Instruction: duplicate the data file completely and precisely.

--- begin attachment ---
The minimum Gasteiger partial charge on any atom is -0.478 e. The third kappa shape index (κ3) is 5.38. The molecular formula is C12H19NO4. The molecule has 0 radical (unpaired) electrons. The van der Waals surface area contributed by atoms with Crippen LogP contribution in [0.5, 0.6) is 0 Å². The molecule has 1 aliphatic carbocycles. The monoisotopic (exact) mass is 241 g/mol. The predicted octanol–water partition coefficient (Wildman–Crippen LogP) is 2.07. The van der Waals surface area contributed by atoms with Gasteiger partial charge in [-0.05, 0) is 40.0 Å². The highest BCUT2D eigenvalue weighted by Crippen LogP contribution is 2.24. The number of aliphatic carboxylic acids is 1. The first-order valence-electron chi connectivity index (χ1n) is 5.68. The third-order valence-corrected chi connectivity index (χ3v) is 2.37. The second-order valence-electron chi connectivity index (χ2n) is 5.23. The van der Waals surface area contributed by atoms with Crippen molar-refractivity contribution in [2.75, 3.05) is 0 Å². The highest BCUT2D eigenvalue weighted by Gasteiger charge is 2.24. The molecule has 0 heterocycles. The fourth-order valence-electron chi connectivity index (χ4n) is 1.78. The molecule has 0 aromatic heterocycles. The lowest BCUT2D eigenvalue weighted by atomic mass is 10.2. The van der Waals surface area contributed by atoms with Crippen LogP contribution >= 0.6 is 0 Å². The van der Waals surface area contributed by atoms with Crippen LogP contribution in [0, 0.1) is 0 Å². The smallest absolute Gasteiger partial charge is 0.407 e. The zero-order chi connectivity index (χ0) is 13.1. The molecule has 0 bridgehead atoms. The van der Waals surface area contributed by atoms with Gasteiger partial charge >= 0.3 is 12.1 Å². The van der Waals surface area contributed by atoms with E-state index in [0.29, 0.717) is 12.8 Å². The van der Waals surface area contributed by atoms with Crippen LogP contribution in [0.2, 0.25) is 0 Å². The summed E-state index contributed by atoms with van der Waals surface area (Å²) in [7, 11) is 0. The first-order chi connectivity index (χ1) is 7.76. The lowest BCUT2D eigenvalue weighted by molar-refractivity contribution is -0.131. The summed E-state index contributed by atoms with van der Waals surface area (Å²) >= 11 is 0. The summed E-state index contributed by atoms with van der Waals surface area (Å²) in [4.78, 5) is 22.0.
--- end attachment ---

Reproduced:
The minimum Gasteiger partial charge on any atom is -0.478 e. The third kappa shape index (κ3) is 5.38. The molecular formula is C12H19NO4. The molecule has 0 radical (unpaired) electrons. The van der Waals surface area contributed by atoms with Crippen LogP contribution in [0.5, 0.6) is 0 Å². The molecule has 1 aliphatic carbocycles. The monoisotopic (exact) mass is 241 g/mol. The predicted octanol–water partition coefficient (Wildman–Crippen LogP) is 2.07. The van der Waals surface area contributed by atoms with Gasteiger partial charge in [-0.05, 0) is 40.0 Å². The highest BCUT2D eigenvalue weighted by Crippen LogP contribution is 2.24. The number of aliphatic carboxylic acids is 1. The first-order valence-electron chi connectivity index (χ1n) is 5.68. The third-order valence-corrected chi connectivity index (χ3v) is 2.37. The second-order valence-electron chi connectivity index (χ2n) is 5.23. The van der Waals surface area contributed by atoms with Crippen molar-refractivity contribution in [2.75, 3.05) is 0 Å². The highest BCUT2D eigenvalue weighted by Gasteiger charge is 2.24. The molecule has 0 heterocycles. The fourth-order valence-electron chi connectivity index (χ4n) is 1.78. The molecule has 0 aromatic heterocycles. The lowest BCUT2D eigenvalue weighted by atomic mass is 10.2. The van der Waals surface area contributed by atoms with Crippen LogP contribution >= 0.6 is 0 Å². The van der Waals surface area contributed by atoms with Crippen LogP contribution in [0, 0.1) is 0 Å². The smallest absolute Gasteiger partial charge is 0.407 e. The zero-order chi connectivity index (χ0) is 13.1. The molecule has 0 bridgehead atoms. The van der Waals surface area contributed by atoms with Gasteiger partial charge >= 0.3 is 12.1 Å². The van der Waals surface area contributed by atoms with E-state index in [0.29, 0.717) is 12.8 Å². The van der Waals surface area contributed by atoms with Crippen LogP contribution in [0.2, 0.25) is 0 Å². The summed E-state index contributed by atoms with van der Waals surface area (Å²) in [7, 11) is 0. The first-order chi connectivity index (χ1) is 7.76. The lowest BCUT2D eigenvalue weighted by molar-refractivity contribution is -0.131. The summed E-state index contributed by atoms with van der Waals surface area (Å²) >= 11 is 0. The summed E-state index contributed by atoms with van der Waals surface area (Å²) in [4.78, 5) is 22.0.